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The Restless Wave (book)

From Wikipedia, the free encyclopedia

The Restless Wave
AuthorJohn McCain and Mark Salter
CountryUnited States
SubjectLeadership, Diplomacy
PublishedApril 17, 2018
PublisherSimon & Schuster
Media typePrint, e-book, audiobook
ISBN978-1-5011-7800-9 (Hardcover)
Preceded byThirteen Soldiers 

The Restless Wave: Good Times, Just Causes, Great Fights, and Other Appreciations is a 2018 book by American politician John McCain and his frequent collaborator and former staff member Mark Salter. It is a personal memoir looking at McCain's last ten years or so in the Senate, and his historic 2008 campaign for the presidency against Barack Obama.[1] As such it is the final volume of an autobiographical trilogy that also comprises Faith of My Fathers (1999) and Worth the Fighting For (2002).[2] It also covers his work on behalf of democracy and human rights in Eastern Europe and the Middle East.[1][3][4][5]

The work's title comes from the second line of the naval hymn "Eternal Father, Strong to Save",[1] reflecting McCain's career as a naval aviator.


It contains 10 chapters including Arab Spring and Regular Order.

The full list of chapters are:

  • No surrender
  • Country first
  • About us
  • In the company of heroes
  • Arab Spring
  • Fighting the good fight (with and against Ted Kennedy)
  • Nyet (know thine enemy)
  • Know thyself (defending the West)
  • Part of the main (American exceptionalism)
  • Regular order

Making reference to one of the subjects of the book, McCain writes of President Donald Trump:

"His lack of empathy for refugees, innocent, persecuted, desperate men, women, and children, is disturbing. The way he speaks about them is appalling, as if welfare or terrorism were the only purposes they could have in coming to our country.

"He has declined to distinguish the actions of our government from the crimes of despotic ones. The appearance of toughness, or a reality show facsimile of toughness, seems to matter more than any of our values. The world expects us to be concerned with the condition of humanity. We should be proud of that reputation. I’m not sure the president understands that."[5]

About his own political philosophy, McCain writes,

"Last but not least, I was [at the time of entering Congress] a Republican, a Reagan Republican. Still am. Not a Tea Party Republican. Not a Breitbart Republican. Not a talk radio or Fox News Republican. Not an isolationist, protectionist, immigrant-bashing, scapegoating, get-nothing-useful-done Republican. Not, as I am often dismissed by self-declared 'real' conservatives, a RINO, Republican in Name Only.

"I'm a Reagan Republican, a proponent of lower taxes, less government, free markets, free trade, defense readiness, and democratic internationalism."[2]


The book was begun as a collaboration between McCain and Salter regarding foreign policy and national security.[6] Agreement with the publisher was reached in February 2017 but no public announcement was made.[7] The tentative title was It's Always Darkest Before It's Totally Black, one of McCain's trademark sardonicisms.[7]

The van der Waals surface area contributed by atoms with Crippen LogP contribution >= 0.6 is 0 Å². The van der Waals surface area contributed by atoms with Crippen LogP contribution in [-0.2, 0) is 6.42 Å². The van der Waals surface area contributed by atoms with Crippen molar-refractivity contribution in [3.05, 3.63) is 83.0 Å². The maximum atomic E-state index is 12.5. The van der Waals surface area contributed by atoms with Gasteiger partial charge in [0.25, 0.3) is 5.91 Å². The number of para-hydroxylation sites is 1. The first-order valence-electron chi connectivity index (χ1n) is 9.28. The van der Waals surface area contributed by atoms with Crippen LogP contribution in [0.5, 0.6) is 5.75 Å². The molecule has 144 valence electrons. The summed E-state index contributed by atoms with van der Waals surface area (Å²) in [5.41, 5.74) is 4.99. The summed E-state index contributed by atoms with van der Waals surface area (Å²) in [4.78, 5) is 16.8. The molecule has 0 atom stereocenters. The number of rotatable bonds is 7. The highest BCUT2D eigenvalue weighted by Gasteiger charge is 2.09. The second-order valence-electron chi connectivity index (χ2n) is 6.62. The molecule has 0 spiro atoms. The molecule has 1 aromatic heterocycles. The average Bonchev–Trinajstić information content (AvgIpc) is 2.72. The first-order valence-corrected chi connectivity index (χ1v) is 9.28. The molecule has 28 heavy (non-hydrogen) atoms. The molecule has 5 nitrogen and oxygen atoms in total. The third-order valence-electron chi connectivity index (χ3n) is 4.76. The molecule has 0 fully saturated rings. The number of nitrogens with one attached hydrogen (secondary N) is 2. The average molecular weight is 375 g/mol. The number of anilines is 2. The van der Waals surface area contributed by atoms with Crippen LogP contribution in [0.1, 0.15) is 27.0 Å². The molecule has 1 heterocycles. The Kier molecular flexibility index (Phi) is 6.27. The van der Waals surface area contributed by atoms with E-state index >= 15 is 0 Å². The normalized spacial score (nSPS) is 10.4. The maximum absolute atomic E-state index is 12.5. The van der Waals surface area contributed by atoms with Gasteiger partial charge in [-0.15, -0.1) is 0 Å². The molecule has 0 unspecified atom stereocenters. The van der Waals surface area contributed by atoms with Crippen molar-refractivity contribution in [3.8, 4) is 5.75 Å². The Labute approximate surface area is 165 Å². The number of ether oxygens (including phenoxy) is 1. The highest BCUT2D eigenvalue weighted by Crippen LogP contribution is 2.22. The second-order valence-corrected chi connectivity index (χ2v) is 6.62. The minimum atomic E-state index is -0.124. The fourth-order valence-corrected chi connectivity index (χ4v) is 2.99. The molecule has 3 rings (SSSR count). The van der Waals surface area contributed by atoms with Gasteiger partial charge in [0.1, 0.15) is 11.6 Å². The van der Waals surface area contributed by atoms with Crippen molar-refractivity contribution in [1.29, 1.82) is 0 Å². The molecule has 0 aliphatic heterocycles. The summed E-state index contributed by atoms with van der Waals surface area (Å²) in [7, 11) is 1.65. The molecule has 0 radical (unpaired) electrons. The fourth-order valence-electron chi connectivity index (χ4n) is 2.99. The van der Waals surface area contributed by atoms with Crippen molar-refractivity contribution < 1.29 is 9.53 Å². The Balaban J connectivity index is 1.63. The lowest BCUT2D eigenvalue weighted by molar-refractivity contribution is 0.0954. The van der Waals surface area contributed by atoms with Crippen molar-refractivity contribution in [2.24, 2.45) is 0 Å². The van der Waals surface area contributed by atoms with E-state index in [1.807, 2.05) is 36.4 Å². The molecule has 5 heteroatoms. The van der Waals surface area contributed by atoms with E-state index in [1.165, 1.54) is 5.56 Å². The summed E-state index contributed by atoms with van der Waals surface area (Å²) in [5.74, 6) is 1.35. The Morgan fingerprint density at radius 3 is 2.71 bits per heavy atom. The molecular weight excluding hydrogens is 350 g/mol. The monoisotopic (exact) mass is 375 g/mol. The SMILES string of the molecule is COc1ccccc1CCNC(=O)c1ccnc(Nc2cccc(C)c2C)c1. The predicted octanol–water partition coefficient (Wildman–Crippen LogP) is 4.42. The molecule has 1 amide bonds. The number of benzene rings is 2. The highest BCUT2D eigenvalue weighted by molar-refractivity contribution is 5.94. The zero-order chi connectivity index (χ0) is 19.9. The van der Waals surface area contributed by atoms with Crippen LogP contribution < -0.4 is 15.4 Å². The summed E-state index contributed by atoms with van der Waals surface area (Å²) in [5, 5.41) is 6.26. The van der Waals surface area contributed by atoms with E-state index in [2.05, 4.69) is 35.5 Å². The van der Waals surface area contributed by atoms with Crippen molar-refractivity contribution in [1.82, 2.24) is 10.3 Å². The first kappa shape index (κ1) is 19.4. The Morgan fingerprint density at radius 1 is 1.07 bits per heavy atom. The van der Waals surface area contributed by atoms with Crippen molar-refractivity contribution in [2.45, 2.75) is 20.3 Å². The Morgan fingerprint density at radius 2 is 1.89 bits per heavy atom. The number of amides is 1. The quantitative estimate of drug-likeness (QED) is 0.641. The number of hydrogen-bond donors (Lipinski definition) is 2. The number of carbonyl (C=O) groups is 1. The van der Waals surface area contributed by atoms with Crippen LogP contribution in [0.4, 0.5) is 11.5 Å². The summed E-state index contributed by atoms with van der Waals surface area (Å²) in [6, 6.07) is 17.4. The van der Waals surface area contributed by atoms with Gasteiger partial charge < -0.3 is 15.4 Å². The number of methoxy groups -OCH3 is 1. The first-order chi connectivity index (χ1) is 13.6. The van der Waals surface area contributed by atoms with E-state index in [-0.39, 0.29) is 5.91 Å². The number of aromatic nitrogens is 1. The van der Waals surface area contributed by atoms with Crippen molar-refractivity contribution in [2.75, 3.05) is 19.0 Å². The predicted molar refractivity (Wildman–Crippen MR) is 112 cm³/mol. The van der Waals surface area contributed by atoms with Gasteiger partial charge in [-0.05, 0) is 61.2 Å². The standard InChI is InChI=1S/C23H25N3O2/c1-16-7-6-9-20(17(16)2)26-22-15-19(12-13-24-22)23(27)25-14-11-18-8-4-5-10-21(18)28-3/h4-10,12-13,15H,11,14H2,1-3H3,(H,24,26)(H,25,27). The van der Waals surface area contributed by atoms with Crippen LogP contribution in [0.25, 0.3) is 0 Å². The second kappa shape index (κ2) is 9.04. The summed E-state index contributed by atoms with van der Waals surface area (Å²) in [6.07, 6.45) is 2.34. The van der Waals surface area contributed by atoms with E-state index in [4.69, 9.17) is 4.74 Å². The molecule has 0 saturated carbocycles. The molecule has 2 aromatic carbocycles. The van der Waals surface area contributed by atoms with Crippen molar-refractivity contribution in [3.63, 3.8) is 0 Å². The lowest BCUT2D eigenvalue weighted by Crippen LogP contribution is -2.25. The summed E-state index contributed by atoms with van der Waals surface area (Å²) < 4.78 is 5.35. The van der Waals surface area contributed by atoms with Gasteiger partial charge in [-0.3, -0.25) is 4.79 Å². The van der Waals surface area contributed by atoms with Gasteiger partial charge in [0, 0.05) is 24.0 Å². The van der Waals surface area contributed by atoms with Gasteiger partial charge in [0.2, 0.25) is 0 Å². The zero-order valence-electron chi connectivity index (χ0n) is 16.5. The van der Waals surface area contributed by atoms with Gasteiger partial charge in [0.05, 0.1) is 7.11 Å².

But McCain's July 2017 diagnosis of glioblastoma changed that, and it became more of a reflective, contemplative, personal memoir.[6][7][8] As Salter said, "He wanted it to be more personal, and to convey just how fortunate he believed he was for being able to serve this country for 60 years. What America means to him and what he thinks America means to the world, and what he hopes it will continue to mean to the world after he's gone." Salter traveled to McCain's ranch outside Sedona, Arizona to work on a memorable speech McCain gave forth unto the Senate floor, as well as the book.[8]

The audiobook version, which runs 14 hours 15 minutes,[9] is mostly read by actor Beau Bridges,[10] with McCain only strong enough to record the introduction and conclusion.[6] Due to his illness McCain did no publicity for the book,[8] but co-author Salter did do some interviews.[1][6]

On his final page, McCain returns to the model of the Ernest Hemingway character he calls his hero, Robert Jordan of For Whom the Bell Tolls. That novel ends with Jordan lying wounded on open ground, armed to fight one last battle that he knows will end with his death. "The world is a fine place and worth the fighting for," Jordan says to himself, "and I hate very much to leave it." To this, McCain adds his own response: "And I do too. I hate to leave it. But I don't have a complaint. Not one. It's been quite a ride. ... I made a small place for myself in the story of America and the history of my times."[6]

Commercial reception

The book sold over 33,000 copies in its first week of availability.[11] It debuted atop The New York Times Non-Fiction Best Sellers of 2018 for the week of June 10.[12] It spent four weeks on the list itself.[13] The audiobook also appeared on the appropriate New York Times list.[9]

Following McCain's August 25 passing in 2018, there was a renewed interest in his life and the book re-entered the New York Times list in the top spot.[14] It then moved to number five and then number three over the following two weeks.[15]